There a scene in It’s a Wonderful Life that comes to mind when I think of need. In the film there’s a run on the bank and folks are panicking. George Bailey is trying to keep his business from being taken over by Potter, but his customers are clamoring for the money they deposited. He’s got to keep his doors open without losing everything. There’s no actual money in the savings and loan – it’s all been invested in homes – so he’s trying not to join in the panic. Just as he’s losing control of the small crowd and his business, his new wife, Mary, comes forward with their honeymoon money and waving it asks, “How much d’ya need?”
What do you need to get by? What do you need for a wonderful life?
I put a lot of thought into this. I wanted to pare it down to true need, separating out the chaff of desire. And after much ruminating, I made this list:
fresh air to breathe
clean water to drink
shelter from the elements
friendly/kind human contact
artistic inspiration/spiritual experience
One could argue the order of things once we get past the first three. Theoretically I could get by for a long time without shelter depending on the environment. Perhaps I would require food before shelter. Then again, shelter is often required to get good sleep, so perhaps shelter, sleep and food are so closely tied for survival that ranking them has no meaning.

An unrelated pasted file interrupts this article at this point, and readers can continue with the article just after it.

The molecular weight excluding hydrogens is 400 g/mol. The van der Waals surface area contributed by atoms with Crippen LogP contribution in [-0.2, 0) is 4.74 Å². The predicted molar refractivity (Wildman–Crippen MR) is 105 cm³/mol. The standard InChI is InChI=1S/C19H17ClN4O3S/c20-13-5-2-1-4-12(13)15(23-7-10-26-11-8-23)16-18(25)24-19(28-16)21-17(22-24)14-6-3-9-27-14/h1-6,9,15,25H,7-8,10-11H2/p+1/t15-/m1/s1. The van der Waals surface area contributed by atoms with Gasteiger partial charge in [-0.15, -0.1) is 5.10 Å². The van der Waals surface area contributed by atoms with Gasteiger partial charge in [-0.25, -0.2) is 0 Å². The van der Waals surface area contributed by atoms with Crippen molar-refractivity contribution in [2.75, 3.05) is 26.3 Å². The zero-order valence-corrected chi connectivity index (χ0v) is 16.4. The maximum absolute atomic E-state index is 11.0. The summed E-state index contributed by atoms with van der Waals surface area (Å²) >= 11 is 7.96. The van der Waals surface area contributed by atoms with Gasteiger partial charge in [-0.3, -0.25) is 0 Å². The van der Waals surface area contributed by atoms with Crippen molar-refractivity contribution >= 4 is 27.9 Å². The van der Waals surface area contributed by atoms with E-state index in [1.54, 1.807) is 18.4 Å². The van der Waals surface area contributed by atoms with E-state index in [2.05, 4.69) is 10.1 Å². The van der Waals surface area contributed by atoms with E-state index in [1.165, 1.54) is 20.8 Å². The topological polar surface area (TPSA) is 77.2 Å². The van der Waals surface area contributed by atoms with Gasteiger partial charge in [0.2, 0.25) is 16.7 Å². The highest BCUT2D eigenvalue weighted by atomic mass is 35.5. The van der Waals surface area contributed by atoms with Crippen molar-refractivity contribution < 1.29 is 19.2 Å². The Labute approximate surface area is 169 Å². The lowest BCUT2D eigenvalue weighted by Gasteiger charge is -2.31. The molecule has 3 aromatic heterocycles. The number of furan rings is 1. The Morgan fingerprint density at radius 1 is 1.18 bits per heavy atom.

Regarding human contact, what I think I need versus what I really do need for sanity’s sake are different. Even introverts like me require kind and friendly, even loving contact with other humans. Electronic simulacrums can go a long way to fulfill this, perhaps. I don’t know. I’ve never gone that long without contact. I’ve always at least had a class, worked, went to the grocery store or something that put me in contact with others. No matter if that person was paid to say hello and smile and tell me what I owe for the banana and the toilet paper, it was still human contact. Maybe it even included a bit of chatty-chat about the weather.
I’ve also had contact with dogs and cats and perhaps that requirement should be changed to “contact with other beings.” Maybe if I had no contact with other humans, but spent time with a dog or two I would get enough needs met for sanity’s sake. I don’t know. I haven’t tried it. And really, I don’t want to. I want quality human contact. Just in small amounts.
The clothing need is dependent on the environment. Really, it’s a kind of shelter – portable shelter. But if the environment is amenable, or the season is mild, clothing can be less a requirement. There’s certainly a lot of desire when it comes to clothing.
Putting health care at the bottom wasn’t on purpose. It depends on the individual where that one goes. If you need medication to survive it has to be up there between breathing and water. If you’re lucky, it can go further down the list. But for survival? It’s a need.
I think that’s about it. Everything else I think of is an expansion of one of those things. What more do we need? Not want, or think would be nice, but really need. What can we live without and not go mad or plain die?
I think it’s interesting how small that list is. It’s insidious how so many things slip into my mind that I “need” but really, they’re just fancy-fying the initial list: more clothes or specialty food. That’s where desire comes in, right? Then there’s decorating the list: furniture, decor, different clothes, new towels, hairdos…There are things we need and things we desire. And figuring out the difference between need and desire, sometimes the hairsbreadth difference, is the challenge.
“How much d’ya need?” indeed.